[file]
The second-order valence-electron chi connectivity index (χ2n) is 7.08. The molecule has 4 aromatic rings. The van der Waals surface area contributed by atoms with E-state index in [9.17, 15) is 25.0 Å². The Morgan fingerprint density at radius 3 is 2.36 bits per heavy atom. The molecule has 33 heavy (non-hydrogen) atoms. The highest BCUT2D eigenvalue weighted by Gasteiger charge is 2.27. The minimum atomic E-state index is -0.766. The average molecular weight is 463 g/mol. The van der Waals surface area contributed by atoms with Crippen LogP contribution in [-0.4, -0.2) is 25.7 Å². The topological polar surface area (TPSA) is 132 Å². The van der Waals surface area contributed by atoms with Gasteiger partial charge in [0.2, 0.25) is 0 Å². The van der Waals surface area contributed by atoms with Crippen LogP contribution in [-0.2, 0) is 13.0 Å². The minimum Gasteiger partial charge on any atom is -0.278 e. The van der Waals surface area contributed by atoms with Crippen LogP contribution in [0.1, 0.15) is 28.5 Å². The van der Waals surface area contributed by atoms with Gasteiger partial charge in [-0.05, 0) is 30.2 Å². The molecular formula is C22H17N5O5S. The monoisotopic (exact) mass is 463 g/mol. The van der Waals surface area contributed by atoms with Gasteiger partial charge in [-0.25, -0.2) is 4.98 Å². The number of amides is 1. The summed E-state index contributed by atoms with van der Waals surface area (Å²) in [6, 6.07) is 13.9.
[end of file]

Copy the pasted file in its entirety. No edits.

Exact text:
The second-order valence-electron chi connectivity index (χ2n) is 7.08. The molecule has 4 aromatic rings. The van der Waals surface area contributed by atoms with E-state index in [9.17, 15) is 25.0 Å². The Morgan fingerprint density at radius 3 is 2.36 bits per heavy atom. The molecule has 33 heavy (non-hydrogen) atoms. The highest BCUT2D eigenvalue weighted by Gasteiger charge is 2.27. The minimum atomic E-state index is -0.766. The average molecular weight is 463 g/mol. The van der Waals surface area contributed by atoms with Crippen LogP contribution in [-0.4, -0.2) is 25.7 Å². The topological polar surface area (TPSA) is 132 Å². The van der Waals surface area contributed by atoms with Gasteiger partial charge in [0.2, 0.25) is 0 Å². The van der Waals surface area contributed by atoms with Crippen LogP contribution in [-0.2, 0) is 13.0 Å². The minimum Gasteiger partial charge on any atom is -0.278 e. The van der Waals surface area contributed by atoms with Crippen LogP contribution in [0.1, 0.15) is 28.5 Å². The van der Waals surface area contributed by atoms with Gasteiger partial charge in [-0.05, 0) is 30.2 Å². The molecular formula is C22H17N5O5S. The monoisotopic (exact) mass is 463 g/mol. The van der Waals surface area contributed by atoms with Gasteiger partial charge in [-0.25, -0.2) is 4.98 Å². The number of amides is 1. The summed E-state index contributed by atoms with van der Waals surface area (Å²) in [6, 6.07) is 13.9.